Posted on 15 Jun 2010
A report released Monday suggests that U.S. employers should expect their health care costs to rise by 9 percent next year -- an increase some employers might actually welcome.
While the anticipated 9 percent hike — according to a PricewaterhouseCoopers LLP report — is still a burden on employers’ bottom lines, it could mark a drop in the growth of the cost of coverage many employers already are offering to workers.
In South Florida, medical plan costs increased by 7 percent in both 2008 and 2009, according to Seitlin Insurance & Advisory Services. As the South Florida Business Journal reported in March, to help offset rising costs, employers continue to expand plan offerings for employees to include coverage with higher deductibles.
The premiums for South Florida families cost about 12 percent of an individual’s salary, with both the employer and employee covering the cost. So, for an employee with a salary of $35,000, the annual cost is $4,200, with the employer taking on the bulk of the bill.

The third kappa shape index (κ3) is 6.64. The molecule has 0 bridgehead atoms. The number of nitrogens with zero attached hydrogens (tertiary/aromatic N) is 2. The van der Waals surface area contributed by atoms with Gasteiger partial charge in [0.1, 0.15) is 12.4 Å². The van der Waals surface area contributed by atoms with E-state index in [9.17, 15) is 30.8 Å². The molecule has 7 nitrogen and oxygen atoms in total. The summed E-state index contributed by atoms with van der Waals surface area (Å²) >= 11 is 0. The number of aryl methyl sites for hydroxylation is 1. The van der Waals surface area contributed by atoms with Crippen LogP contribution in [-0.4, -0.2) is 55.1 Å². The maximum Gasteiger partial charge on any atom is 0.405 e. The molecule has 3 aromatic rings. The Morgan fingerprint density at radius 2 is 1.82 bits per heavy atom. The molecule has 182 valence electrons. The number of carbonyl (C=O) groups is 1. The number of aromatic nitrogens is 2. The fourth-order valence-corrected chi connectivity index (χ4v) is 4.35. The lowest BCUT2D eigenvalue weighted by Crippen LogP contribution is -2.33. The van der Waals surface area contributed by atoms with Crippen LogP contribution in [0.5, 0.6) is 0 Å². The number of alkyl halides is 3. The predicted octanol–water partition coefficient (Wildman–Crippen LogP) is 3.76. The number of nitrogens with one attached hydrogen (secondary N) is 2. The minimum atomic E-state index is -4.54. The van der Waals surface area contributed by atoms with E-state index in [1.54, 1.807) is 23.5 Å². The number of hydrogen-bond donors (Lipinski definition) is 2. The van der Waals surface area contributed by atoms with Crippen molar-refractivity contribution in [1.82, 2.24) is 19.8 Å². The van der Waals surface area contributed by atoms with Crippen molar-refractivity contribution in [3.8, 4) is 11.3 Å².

The PricewaterhouseCoopers report predicted the continuation of several relevant trends in health care, namely the shifting of costs from employer to employee. As the premiums continue to increase and the effects of the recession drain businesses, more employers are requiring their employees to pay more for their benefits.
The PricewaterhouseCoopers report said that 42 percent of the employers surveyed plan to increase employee contributions for health insurance.
The PricewaterhouseCoopers report also found that:
* Sixty-seven percent of employers plan to expand or improve wellness programs
* More employers are dropping health benefits for retirees
* For the first time, the majority of U.S. workers are expected to have a deductible of $400 or more next year